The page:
Competition among species with similar ecological requirements may preclude species coexistence. However, species with similar requirements may coexist under determinate environmental conditions. Major effort is being dedicated to conserve the golden eagle (Aquila chrysaetos) and Bonelli's eagle (Hieraaetus fasciatus) in Spain, two raptors with similar ecological requirements. This work analyses how some key ecological factors correlate with the coexistence of the two eagles, which may help to optimize the conservation plannings of the two species. Findings show that low human population density favours eagle coexistence, because human presence is harmful for both eagles. Temperature is an important factor affecting the segregation of the two eagles, with Bonelli's eagle dwelling in warmer zones than the golden eagle, but overlapping in squares with intermediate temperature. High prey diversity facilitates the coexistence of the two eagles, possibly because it encourages trophic segregation. Conservation planning for both species would be enhanced by the protection of zones with low human population density, intermediate temperature, and high prey diversity, which seem to favour the coexistence of the two eagles.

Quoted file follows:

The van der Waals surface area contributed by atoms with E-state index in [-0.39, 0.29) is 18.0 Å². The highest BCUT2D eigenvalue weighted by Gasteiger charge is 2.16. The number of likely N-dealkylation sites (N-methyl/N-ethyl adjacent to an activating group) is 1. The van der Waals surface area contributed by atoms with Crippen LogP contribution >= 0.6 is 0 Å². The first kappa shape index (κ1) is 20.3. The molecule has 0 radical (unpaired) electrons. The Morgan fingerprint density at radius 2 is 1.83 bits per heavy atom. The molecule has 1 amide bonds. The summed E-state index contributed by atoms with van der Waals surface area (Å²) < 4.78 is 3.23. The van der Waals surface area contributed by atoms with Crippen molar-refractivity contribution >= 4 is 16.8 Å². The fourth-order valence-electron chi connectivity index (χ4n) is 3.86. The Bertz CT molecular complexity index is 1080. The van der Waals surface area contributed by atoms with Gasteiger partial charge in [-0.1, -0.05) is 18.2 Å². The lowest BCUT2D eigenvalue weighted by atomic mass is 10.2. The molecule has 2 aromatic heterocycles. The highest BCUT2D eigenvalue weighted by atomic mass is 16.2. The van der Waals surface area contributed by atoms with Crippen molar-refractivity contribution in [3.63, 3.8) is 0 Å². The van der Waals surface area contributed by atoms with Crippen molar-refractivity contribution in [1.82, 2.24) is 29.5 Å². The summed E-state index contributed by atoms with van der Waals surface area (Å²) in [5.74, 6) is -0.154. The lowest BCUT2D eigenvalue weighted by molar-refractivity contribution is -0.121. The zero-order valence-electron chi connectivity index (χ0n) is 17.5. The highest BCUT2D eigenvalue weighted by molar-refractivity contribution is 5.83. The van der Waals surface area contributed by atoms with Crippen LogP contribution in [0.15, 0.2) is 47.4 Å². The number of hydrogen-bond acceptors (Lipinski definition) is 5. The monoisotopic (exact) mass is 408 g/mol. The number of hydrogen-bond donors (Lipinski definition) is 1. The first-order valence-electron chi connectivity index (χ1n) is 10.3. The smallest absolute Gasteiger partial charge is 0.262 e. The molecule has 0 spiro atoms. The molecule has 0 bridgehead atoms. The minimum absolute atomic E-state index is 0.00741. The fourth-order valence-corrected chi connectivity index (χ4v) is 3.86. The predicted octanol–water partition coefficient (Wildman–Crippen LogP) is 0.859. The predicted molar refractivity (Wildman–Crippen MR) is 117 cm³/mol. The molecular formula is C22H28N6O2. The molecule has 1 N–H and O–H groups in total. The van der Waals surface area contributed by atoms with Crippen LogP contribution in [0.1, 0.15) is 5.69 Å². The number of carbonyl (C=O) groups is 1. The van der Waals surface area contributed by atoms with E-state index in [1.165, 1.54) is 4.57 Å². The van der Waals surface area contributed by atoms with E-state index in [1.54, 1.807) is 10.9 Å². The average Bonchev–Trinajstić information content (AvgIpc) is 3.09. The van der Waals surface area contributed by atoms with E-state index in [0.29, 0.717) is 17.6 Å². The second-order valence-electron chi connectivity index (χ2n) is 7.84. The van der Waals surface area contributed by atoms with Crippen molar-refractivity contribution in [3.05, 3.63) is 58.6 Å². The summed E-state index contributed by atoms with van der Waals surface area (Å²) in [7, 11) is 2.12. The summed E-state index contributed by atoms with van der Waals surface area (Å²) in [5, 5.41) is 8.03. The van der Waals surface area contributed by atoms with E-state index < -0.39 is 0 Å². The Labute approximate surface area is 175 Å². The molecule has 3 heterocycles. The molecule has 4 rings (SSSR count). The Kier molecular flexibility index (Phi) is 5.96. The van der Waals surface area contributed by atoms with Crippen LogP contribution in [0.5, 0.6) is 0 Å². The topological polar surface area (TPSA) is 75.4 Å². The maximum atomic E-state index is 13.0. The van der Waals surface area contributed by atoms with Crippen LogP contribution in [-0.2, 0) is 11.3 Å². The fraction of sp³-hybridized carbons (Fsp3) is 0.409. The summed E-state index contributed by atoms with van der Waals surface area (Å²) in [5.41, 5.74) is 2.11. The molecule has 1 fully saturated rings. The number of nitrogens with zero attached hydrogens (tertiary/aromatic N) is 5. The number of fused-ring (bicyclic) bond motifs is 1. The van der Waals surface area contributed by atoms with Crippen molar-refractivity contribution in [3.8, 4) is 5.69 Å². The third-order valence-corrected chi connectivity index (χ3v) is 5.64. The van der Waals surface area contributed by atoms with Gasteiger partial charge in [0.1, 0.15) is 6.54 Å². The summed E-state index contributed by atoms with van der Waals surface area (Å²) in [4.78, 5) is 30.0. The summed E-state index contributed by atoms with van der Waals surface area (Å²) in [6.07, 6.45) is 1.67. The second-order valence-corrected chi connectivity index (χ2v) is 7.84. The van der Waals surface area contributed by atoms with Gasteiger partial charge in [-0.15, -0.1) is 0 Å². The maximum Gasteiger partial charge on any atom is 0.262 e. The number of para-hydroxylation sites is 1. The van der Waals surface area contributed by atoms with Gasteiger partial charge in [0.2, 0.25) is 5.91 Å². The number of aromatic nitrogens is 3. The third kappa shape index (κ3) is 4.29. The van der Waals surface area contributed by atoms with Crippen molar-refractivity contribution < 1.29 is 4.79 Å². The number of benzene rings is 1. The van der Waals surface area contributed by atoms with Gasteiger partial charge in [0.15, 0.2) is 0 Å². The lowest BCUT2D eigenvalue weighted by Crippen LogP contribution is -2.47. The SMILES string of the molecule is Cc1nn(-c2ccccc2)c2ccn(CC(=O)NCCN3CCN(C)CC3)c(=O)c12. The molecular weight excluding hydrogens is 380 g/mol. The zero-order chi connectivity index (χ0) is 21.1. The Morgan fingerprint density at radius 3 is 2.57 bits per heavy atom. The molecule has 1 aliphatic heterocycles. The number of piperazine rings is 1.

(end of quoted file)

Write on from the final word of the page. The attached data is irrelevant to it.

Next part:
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Vol. 46 • No. 4